May 01 2013

Feline Dental

Do you have questions about your cat’s dental health? We’ve answered some commonly asked questions below:

I learned from my veterinarian that dental disease is common in cats. How do I know if my cat has dental disease?
Dental disease in cats is very common. It is estimated that almost 70% of cats over the age of 3 have some type of dental disease. If your cat has shown less of an interest in eating, is dropping food from its mouth, or now prefers softer food, dental disease and the pain it often brings may be the reason. A “finicky” eater, especially one that’s losing weight, may be in need of a dental check to make sure its teeth are not the reason for its lack of interest in eating. Other signs to look for are foul smelling breath, drooling, pawing at the mouth or head shaking.

How do cats get dental disease?
Poor oral hygiene and the accumulation of bacteria on the teeth can lead to plaque, a sticky film that forms on the teeth. If left untreated, plaque will mineralize to form tartar. Tartar appears tan or brownish as it collects on the tooth. It will press and irritate the gums, causing inflammation or gingivitis. If the tartar is not removed, this process will continue; the gums will become more inflamed and become infected leading to periodontal disease. Periodontal disease is a serious form of gum disease which can lead to gum recession and eventually even tooth loss.

Can cats get cavities like we do?
Cats can get a similar condition called cervical neck lesions, also called feline oral resorptive lesions (FORL), in which the enamel of the tooth erodes into the dentin. The cause of this painful condition is unknown, although poor oral hygiene may be involved. FORL is a common dental disease in cats over the age of four. If caught at the early stage, when the enamel has not worn through to the dentin, the tooth can be treated by smoothing out the defect with a cleaning and polishing. In the later stages, when the enamel has worn through to the dentin, treatment does not stop the progression of the disease and many times the tooth will need to be extracted to relieve pain. A dental check and cleaning may be required every 6-12 months in cats with this condition, so that careful attention and treatment can be given to reduce pain and discomfort.

Do red gums always mean dental disease in a cat?
No, in some kittens and adult cats, a small amount of redness appearing as a line below the edge of the gums may be a normal variant if there are no other signs of dental disease. On the other hand, some cats may exhibit severe gingivitis (and in some cases inflammation spreading to other areas of the mouth) with very few signs of additional dental disease. This condition requires further investigation.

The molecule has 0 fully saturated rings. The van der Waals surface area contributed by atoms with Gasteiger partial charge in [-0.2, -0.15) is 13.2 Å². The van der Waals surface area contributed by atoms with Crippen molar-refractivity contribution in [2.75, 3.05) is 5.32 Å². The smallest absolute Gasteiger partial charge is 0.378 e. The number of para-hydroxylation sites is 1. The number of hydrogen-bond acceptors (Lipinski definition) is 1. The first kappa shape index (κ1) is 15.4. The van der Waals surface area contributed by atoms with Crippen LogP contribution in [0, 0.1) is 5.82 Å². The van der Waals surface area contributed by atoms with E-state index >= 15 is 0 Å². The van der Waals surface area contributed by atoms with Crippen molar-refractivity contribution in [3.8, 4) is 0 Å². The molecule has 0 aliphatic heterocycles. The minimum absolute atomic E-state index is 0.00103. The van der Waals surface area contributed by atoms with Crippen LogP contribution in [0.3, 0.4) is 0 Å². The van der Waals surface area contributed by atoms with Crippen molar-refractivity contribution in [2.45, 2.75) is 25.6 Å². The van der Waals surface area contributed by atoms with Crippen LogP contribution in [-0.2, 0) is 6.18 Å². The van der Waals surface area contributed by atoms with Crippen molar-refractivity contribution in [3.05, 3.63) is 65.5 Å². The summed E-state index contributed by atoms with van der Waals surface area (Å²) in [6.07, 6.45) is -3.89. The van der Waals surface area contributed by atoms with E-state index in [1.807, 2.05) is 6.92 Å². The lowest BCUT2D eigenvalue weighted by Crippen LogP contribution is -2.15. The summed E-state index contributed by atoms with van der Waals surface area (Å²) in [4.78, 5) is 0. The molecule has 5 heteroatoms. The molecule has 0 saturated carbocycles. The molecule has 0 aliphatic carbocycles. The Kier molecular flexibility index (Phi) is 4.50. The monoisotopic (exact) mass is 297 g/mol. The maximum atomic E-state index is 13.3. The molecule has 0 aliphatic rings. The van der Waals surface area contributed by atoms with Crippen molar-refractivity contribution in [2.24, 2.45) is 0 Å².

What if I suspect there is a problem with my cat’s teeth?
An appointment with your veterinarian for a dental exam would be advised. It may be determined that a professional cleaning and polishing under anesthesia is needed to remove mineralized tartar and to smooth out any enamel defects. Your veterinarian will also be able to evaluate the cat for further treatment, such as fluoride gel applications or an extraction if a diseased tooth is found.

Is there anything I can do to prevent dental disease in my cat?
Maintaining good oral hygiene is a must to help prevent dental disease in your cat. Most importantly, this would include daily (or at least twice weekly) teeth brushing using a veterinarian approved toothbrush and toothpaste to decrease plaque and tartar buildup. Ask your veterinarian for helpful advice on the best way to brush your cat’s teeth. As challenging as it may seem, with patience, persistence and some ‘TLC’ it can be accomplished and will make a big difference in your cat’s overall health. Additionally, there are special feline dental diets and dental products available to help decrease the amount of tartar buildup and lower the amount of bacteria present in your cat’s mouth. Your veterinarian can best advise you on a home dental care program specifically for your cat.

When it comes to your cat’s dental health, an ounce of prevention IS worth a pound of cure!

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